This is great news! I love cycling to work but it's hard getting over the bridges when the cycle lanes just come and go and you end up dumped into busy traffic or squashed into the kerbside. The argument about road tax is a bit moot, in that case you should ask everyone who rides a bus to pay tax and cough up for their bus lanes. Having cycled a lot overseas I am staggered how antagonistic London car drivers are towards cyclists - surely by taking cars off the road and people off trains/buses everyone benefits? I know some cyclists do act irresponsibly (as do some drivers) but it's a small number and unfair to endanger the rest of us as a result.
Anna J

29 September 2014

Last Wednesday 14/9 . All London Taxis demonstrated to stop plans to make cycle lanes on most roads, which will restrict all flow of Traffic therefore what happens to the motorist? Why should we take second place, we pay Tax and Resident parking within Wandsworth and other Councils so why is the Motorist being restricted. Bicyclists are a menace, they NEVER USE THE CYCLE LANES, preferring to use Bus Lanes or the Road in general, they are a NIGHTMARE!

28 September 2014

@elizabeth Many cyclists also drive and pay all the same costs. We are statistically also higher earners and pay more income tax, and as these changes have all been suggested by the council, we all pay council tax too! Don't forget that the more people who are encouraged to cycle, the less traffic is on the roads for those of you who insist on driving everywhere. Agree with you though that dramatic improvements are needed across London to improve the quality of roads and reduce the danger posed by HGVs. These should be limited by law to 20mph in London and have their acceleration rate caped to improve their ability to respond to other road users.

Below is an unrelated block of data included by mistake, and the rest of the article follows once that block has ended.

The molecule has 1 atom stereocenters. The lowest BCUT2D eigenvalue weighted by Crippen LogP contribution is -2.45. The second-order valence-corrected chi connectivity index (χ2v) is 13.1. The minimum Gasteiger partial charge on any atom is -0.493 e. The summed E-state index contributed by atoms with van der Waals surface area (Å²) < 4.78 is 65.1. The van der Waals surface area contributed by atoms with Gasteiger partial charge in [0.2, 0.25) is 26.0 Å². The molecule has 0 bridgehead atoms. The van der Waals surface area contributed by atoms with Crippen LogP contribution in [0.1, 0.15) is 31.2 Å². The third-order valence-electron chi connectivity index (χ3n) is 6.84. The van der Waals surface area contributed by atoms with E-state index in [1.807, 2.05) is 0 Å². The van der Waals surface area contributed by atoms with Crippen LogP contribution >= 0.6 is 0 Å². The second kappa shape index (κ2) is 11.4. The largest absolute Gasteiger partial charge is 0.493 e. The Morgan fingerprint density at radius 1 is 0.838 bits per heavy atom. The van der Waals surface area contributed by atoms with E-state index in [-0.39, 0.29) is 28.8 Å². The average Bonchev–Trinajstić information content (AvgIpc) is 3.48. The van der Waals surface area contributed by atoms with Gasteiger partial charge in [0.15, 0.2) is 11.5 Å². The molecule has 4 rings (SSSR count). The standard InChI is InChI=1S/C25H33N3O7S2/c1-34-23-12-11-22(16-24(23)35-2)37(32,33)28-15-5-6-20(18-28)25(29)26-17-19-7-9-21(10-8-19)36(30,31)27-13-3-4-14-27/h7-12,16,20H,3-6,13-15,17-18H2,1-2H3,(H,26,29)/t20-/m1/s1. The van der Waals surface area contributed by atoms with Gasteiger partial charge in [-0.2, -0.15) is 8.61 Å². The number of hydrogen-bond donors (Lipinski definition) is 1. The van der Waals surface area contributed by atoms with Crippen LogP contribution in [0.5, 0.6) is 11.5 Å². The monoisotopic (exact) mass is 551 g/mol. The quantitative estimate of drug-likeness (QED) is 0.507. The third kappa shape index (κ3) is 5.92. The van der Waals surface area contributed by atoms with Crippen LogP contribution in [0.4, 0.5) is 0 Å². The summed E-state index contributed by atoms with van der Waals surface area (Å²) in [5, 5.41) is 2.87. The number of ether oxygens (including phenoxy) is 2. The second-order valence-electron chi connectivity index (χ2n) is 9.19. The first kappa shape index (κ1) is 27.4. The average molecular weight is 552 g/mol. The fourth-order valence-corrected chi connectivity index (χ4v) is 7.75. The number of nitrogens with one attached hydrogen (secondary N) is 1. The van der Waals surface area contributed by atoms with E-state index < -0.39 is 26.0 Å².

26 September 2014

I hope the cyclists are paying for all these alterations. For me to drive on the highways - I buy a car - pay for insurance - pay for petrol - pay to pass a road test - pay MOT - pay road tax (or what ever it's called now) What do cyclists pay for - any insurance for - when they hit pedestrians when they are cycling on pavements? Do cyclists obey the rules of the road ? Take Wandsworth roundabout - special cycleways for them - do they use them? - find them all round me - left and right side - on the road. I used to cycle to work - Bermondsey from Battersea - 50 minutes - 11 years back when the roads were far safer - now with all the potholes and huge haulage lorries roads are no longer safe.
Elizabeth Denton

26 September 2014

Not before time! For short journeys cycling is so much better - fast, door-to-door, no parking problems, no standing in traffic queues, no fuel costs. Increasing the number of bike parking racks would be a good part of the strategy! For example, C.Junction station parking is full during the weekday.

26 September 2014

the introduction of a cycling strategy can only benefit the borough as there are major concerns regarding the cycling along the river between Wandsworth bridge and Battersea bridge where cyclists go as fast as 30 miles per hours rushing through pedestrians , children and buggies without care. I can see that the conflict with pedestrians, motorists or other road users is in the agenda as urgent attentions should be put in this matter.

26 September 2014